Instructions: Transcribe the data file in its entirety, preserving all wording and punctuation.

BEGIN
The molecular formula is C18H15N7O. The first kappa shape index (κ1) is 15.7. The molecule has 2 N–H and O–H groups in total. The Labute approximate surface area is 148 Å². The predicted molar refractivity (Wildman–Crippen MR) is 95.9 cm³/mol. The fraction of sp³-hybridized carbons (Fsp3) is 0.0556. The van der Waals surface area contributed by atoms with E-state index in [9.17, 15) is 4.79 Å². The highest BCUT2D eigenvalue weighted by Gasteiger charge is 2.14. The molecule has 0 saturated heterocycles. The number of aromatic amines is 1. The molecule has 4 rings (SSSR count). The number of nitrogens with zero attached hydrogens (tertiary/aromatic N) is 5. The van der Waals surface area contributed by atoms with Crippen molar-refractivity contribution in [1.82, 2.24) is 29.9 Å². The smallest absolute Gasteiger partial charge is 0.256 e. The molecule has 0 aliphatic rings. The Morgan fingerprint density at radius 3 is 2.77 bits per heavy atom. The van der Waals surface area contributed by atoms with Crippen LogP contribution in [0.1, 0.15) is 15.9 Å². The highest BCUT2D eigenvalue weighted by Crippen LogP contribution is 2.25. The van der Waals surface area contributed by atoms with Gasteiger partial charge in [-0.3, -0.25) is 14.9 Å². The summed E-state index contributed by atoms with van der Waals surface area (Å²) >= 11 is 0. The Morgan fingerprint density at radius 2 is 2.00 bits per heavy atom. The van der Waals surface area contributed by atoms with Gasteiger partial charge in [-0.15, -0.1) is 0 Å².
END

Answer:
The molecular formula is C18H15N7O. The first kappa shape index (κ1) is 15.7. The molecule has 2 N–H and O–H groups in total. The Labute approximate surface area is 148 Å². The predicted molar refractivity (Wildman–Crippen MR) is 95.9 cm³/mol. The fraction of sp³-hybridized carbons (Fsp3) is 0.0556. The van der Waals surface area contributed by atoms with E-state index in [9.17, 15) is 4.79 Å². The highest BCUT2D eigenvalue weighted by Gasteiger charge is 2.14. The molecule has 0 saturated heterocycles. The number of aromatic amines is 1. The molecule has 4 rings (SSSR count). The number of nitrogens with zero attached hydrogens (tertiary/aromatic N) is 5. The van der Waals surface area contributed by atoms with Crippen molar-refractivity contribution in [1.82, 2.24) is 29.9 Å². The smallest absolute Gasteiger partial charge is 0.256 e. The molecule has 0 aliphatic rings. The Morgan fingerprint density at radius 3 is 2.77 bits per heavy atom. The van der Waals surface area contributed by atoms with Crippen LogP contribution in [0.1, 0.15) is 15.9 Å². The highest BCUT2D eigenvalue weighted by Crippen LogP contribution is 2.25. The van der Waals surface area contributed by atoms with Gasteiger partial charge in [-0.3, -0.25) is 14.9 Å². The summed E-state index contributed by atoms with van der Waals surface area (Å²) >= 11 is 0. The Morgan fingerprint density at radius 2 is 2.00 bits per heavy atom. The van der Waals surface area contributed by atoms with Gasteiger partial charge in [-0.15, -0.1) is 0 Å².